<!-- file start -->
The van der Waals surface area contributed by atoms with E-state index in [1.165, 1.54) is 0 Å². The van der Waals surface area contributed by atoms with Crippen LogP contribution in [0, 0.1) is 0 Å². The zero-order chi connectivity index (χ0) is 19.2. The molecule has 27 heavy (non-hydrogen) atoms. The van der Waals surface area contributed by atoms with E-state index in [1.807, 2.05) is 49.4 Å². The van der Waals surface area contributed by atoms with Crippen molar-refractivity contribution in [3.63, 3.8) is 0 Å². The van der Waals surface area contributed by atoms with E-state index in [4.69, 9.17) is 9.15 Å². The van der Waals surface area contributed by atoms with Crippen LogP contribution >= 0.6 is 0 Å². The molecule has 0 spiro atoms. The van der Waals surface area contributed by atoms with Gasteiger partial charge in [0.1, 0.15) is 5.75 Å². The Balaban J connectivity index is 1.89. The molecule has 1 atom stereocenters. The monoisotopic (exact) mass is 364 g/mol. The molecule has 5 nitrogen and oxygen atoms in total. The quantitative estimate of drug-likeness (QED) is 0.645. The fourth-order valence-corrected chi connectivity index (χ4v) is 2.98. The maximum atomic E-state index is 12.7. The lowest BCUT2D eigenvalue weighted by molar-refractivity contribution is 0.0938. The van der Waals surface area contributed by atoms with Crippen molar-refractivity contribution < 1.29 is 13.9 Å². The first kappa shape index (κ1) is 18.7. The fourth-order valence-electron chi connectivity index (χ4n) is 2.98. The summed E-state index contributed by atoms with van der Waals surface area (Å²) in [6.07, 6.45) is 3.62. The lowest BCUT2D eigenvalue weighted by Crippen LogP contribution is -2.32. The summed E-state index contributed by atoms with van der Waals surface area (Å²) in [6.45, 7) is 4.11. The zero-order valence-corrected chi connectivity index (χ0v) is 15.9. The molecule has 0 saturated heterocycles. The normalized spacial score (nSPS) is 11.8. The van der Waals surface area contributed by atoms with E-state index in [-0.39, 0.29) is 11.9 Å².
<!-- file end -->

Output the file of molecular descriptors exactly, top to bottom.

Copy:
The van der Waals surface area contributed by atoms with E-state index in [1.165, 1.54) is 0 Å². The van der Waals surface area contributed by atoms with Crippen LogP contribution in [0, 0.1) is 0 Å². The zero-order chi connectivity index (χ0) is 19.2. The molecule has 27 heavy (non-hydrogen) atoms. The van der Waals surface area contributed by atoms with E-state index in [1.807, 2.05) is 49.4 Å². The van der Waals surface area contributed by atoms with Crippen molar-refractivity contribution in [3.63, 3.8) is 0 Å². The van der Waals surface area contributed by atoms with E-state index in [4.69, 9.17) is 9.15 Å². The van der Waals surface area contributed by atoms with Crippen LogP contribution >= 0.6 is 0 Å². The molecule has 0 spiro atoms. The van der Waals surface area contributed by atoms with Gasteiger partial charge in [0.1, 0.15) is 5.75 Å². The Balaban J connectivity index is 1.89. The molecule has 1 atom stereocenters. The monoisotopic (exact) mass is 364 g/mol. The molecule has 5 nitrogen and oxygen atoms in total. The quantitative estimate of drug-likeness (QED) is 0.645. The fourth-order valence-corrected chi connectivity index (χ4v) is 2.98. The maximum atomic E-state index is 12.7. The lowest BCUT2D eigenvalue weighted by molar-refractivity contribution is 0.0938. The van der Waals surface area contributed by atoms with Crippen molar-refractivity contribution < 1.29 is 13.9 Å². The first kappa shape index (κ1) is 18.7. The fourth-order valence-electron chi connectivity index (χ4n) is 2.98. The summed E-state index contributed by atoms with van der Waals surface area (Å²) in [6.07, 6.45) is 3.62. The lowest BCUT2D eigenvalue weighted by Crippen LogP contribution is -2.32. The summed E-state index contributed by atoms with van der Waals surface area (Å²) in [6.45, 7) is 4.11. The zero-order valence-corrected chi connectivity index (χ0v) is 15.9. The molecule has 0 saturated heterocycles. The normalized spacial score (nSPS) is 11.8. The van der Waals surface area contributed by atoms with E-state index in [-0.39, 0.29) is 11.9 Å².